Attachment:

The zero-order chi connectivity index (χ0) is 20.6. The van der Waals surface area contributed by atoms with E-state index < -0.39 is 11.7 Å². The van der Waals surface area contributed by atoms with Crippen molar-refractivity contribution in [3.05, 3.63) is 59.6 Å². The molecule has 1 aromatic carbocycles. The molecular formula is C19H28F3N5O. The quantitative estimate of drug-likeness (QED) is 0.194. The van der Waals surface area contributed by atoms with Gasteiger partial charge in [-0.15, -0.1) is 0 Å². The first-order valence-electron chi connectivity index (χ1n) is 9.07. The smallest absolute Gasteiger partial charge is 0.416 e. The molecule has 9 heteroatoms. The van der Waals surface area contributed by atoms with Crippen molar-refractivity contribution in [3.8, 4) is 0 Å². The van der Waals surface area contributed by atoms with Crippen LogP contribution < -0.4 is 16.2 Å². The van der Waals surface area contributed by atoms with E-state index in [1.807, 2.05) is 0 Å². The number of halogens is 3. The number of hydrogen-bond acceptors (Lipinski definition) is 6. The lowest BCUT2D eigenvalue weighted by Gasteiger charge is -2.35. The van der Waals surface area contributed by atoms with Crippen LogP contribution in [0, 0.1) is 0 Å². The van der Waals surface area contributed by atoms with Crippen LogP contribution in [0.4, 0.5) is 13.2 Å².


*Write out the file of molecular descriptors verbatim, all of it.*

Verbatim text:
The zero-order chi connectivity index (χ0) is 20.6. The van der Waals surface area contributed by atoms with E-state index < -0.39 is 11.7 Å². The van der Waals surface area contributed by atoms with Crippen molar-refractivity contribution in [3.05, 3.63) is 59.6 Å². The molecule has 1 aromatic carbocycles. The molecular formula is C19H28F3N5O. The quantitative estimate of drug-likeness (QED) is 0.194. The van der Waals surface area contributed by atoms with Gasteiger partial charge in [-0.15, -0.1) is 0 Å². The first-order valence-electron chi connectivity index (χ1n) is 9.07. The smallest absolute Gasteiger partial charge is 0.416 e. The molecule has 9 heteroatoms. The van der Waals surface area contributed by atoms with Crippen molar-refractivity contribution in [3.8, 4) is 0 Å². The van der Waals surface area contributed by atoms with Crippen LogP contribution < -0.4 is 16.2 Å². The van der Waals surface area contributed by atoms with E-state index in [1.807, 2.05) is 0 Å². The number of halogens is 3. The number of hydrogen-bond acceptors (Lipinski definition) is 6. The lowest BCUT2D eigenvalue weighted by Gasteiger charge is -2.35. The van der Waals surface area contributed by atoms with Crippen LogP contribution in [0, 0.1) is 0 Å². The van der Waals surface area contributed by atoms with Crippen LogP contribution in [0.4, 0.5) is 13.2 Å².